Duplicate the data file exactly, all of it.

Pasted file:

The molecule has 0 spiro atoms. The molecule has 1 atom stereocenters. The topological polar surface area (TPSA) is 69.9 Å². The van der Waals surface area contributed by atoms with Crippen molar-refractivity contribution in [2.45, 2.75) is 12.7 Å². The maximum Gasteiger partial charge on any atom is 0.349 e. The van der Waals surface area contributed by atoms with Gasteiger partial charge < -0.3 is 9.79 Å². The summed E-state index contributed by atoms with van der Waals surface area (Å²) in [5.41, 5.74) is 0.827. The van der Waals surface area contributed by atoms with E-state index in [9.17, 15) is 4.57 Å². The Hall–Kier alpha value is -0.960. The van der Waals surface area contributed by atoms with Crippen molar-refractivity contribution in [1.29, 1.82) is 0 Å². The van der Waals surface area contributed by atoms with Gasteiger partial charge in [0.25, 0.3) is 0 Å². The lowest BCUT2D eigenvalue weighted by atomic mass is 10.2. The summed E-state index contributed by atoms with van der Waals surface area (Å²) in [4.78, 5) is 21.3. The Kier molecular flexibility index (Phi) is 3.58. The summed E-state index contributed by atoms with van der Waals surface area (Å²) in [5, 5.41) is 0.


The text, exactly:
The molecule has 0 spiro atoms. The molecule has 1 atom stereocenters. The topological polar surface area (TPSA) is 69.9 Å². The van der Waals surface area contributed by atoms with Crippen molar-refractivity contribution in [2.45, 2.75) is 12.7 Å². The maximum Gasteiger partial charge on any atom is 0.349 e. The van der Waals surface area contributed by atoms with Gasteiger partial charge < -0.3 is 9.79 Å². The summed E-state index contributed by atoms with van der Waals surface area (Å²) in [5.41, 5.74) is 0.827. The van der Waals surface area contributed by atoms with E-state index in [9.17, 15) is 4.57 Å². The Hall–Kier alpha value is -0.960. The van der Waals surface area contributed by atoms with Crippen molar-refractivity contribution in [1.29, 1.82) is 0 Å². The van der Waals surface area contributed by atoms with Gasteiger partial charge in [0.25, 0.3) is 0 Å². The lowest BCUT2D eigenvalue weighted by atomic mass is 10.2. The summed E-state index contributed by atoms with van der Waals surface area (Å²) in [4.78, 5) is 21.3. The Kier molecular flexibility index (Phi) is 3.58. The summed E-state index contributed by atoms with van der Waals surface area (Å²) in [5, 5.41) is 0.